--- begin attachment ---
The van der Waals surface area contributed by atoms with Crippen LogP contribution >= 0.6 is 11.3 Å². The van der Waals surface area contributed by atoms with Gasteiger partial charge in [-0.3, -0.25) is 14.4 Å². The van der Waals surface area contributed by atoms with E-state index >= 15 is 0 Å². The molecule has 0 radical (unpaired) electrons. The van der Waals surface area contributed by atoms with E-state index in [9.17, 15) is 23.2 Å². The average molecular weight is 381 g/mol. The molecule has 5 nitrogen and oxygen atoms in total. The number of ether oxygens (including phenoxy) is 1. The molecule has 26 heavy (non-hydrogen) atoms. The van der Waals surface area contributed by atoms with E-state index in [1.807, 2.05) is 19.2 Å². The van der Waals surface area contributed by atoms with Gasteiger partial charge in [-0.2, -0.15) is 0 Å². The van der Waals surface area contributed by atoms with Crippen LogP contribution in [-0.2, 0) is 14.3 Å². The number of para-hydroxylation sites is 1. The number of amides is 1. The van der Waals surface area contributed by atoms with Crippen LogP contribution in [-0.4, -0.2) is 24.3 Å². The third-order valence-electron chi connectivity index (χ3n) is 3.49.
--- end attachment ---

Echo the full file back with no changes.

The van der Waals surface area contributed by atoms with Crippen LogP contribution >= 0.6 is 11.3 Å². The van der Waals surface area contributed by atoms with Gasteiger partial charge in [-0.3, -0.25) is 14.4 Å². The van der Waals surface area contributed by atoms with E-state index >= 15 is 0 Å². The molecule has 0 radical (unpaired) electrons. The van der Waals surface area contributed by atoms with E-state index in [9.17, 15) is 23.2 Å². The average molecular weight is 381 g/mol. The molecule has 5 nitrogen and oxygen atoms in total. The number of ether oxygens (including phenoxy) is 1. The molecule has 26 heavy (non-hydrogen) atoms. The van der Waals surface area contributed by atoms with E-state index in [1.807, 2.05) is 19.2 Å². The van der Waals surface area contributed by atoms with Gasteiger partial charge in [-0.2, -0.15) is 0 Å². The van der Waals surface area contributed by atoms with Crippen LogP contribution in [-0.2, 0) is 14.3 Å². The number of para-hydroxylation sites is 1. The number of amides is 1. The van der Waals surface area contributed by atoms with Crippen LogP contribution in [-0.4, -0.2) is 24.3 Å². The third-order valence-electron chi connectivity index (χ3n) is 3.49.